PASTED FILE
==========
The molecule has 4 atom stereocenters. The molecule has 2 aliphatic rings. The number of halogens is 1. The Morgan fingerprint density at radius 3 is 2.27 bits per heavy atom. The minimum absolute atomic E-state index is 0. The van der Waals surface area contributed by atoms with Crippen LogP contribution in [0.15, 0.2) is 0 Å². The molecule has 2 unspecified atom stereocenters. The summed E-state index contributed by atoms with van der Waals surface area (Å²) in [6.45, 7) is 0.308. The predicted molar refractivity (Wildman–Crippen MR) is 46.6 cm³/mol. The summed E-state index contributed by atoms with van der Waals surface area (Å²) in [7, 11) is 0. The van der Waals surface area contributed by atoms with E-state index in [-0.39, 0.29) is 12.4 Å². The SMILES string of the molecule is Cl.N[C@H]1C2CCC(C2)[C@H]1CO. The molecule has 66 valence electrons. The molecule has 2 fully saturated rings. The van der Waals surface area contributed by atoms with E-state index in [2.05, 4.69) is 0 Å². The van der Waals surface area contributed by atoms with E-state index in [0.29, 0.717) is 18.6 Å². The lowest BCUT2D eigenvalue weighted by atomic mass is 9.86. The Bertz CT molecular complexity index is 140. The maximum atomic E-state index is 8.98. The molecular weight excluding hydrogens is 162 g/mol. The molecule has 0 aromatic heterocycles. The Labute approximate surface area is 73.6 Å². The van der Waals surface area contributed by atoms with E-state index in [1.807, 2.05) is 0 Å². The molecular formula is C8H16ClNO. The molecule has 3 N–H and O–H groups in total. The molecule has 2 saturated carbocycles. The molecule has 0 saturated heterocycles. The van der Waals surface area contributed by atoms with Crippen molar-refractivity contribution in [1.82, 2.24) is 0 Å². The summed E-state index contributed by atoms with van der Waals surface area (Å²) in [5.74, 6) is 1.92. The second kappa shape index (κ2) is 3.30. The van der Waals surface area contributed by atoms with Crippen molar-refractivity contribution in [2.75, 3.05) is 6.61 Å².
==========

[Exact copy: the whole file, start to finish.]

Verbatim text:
The molecule has 4 atom stereocenters. The molecule has 2 aliphatic rings. The number of halogens is 1. The Morgan fingerprint density at radius 3 is 2.27 bits per heavy atom. The minimum absolute atomic E-state index is 0. The van der Waals surface area contributed by atoms with Crippen LogP contribution in [0.15, 0.2) is 0 Å². The molecule has 2 unspecified atom stereocenters. The summed E-state index contributed by atoms with van der Waals surface area (Å²) in [6.45, 7) is 0.308. The predicted molar refractivity (Wildman–Crippen MR) is 46.6 cm³/mol. The summed E-state index contributed by atoms with van der Waals surface area (Å²) in [7, 11) is 0. The van der Waals surface area contributed by atoms with E-state index in [-0.39, 0.29) is 12.4 Å². The SMILES string of the molecule is Cl.N[C@H]1C2CCC(C2)[C@H]1CO. The molecule has 66 valence electrons. The molecule has 2 fully saturated rings. The van der Waals surface area contributed by atoms with E-state index in [2.05, 4.69) is 0 Å². The van der Waals surface area contributed by atoms with E-state index in [0.29, 0.717) is 18.6 Å². The lowest BCUT2D eigenvalue weighted by atomic mass is 9.86. The Bertz CT molecular complexity index is 140. The maximum atomic E-state index is 8.98. The molecular weight excluding hydrogens is 162 g/mol. The molecule has 0 aromatic heterocycles. The Labute approximate surface area is 73.6 Å². The van der Waals surface area contributed by atoms with E-state index in [1.807, 2.05) is 0 Å². The molecular formula is C8H16ClNO. The molecule has 3 N–H and O–H groups in total. The molecule has 2 saturated carbocycles. The molecule has 0 saturated heterocycles. The van der Waals surface area contributed by atoms with Crippen molar-refractivity contribution in [1.82, 2.24) is 0 Å². The summed E-state index contributed by atoms with van der Waals surface area (Å²) in [5.74, 6) is 1.92. The second kappa shape index (κ2) is 3.30. The van der Waals surface area contributed by atoms with Crippen molar-refractivity contribution in [2.75, 3.05) is 6.61 Å².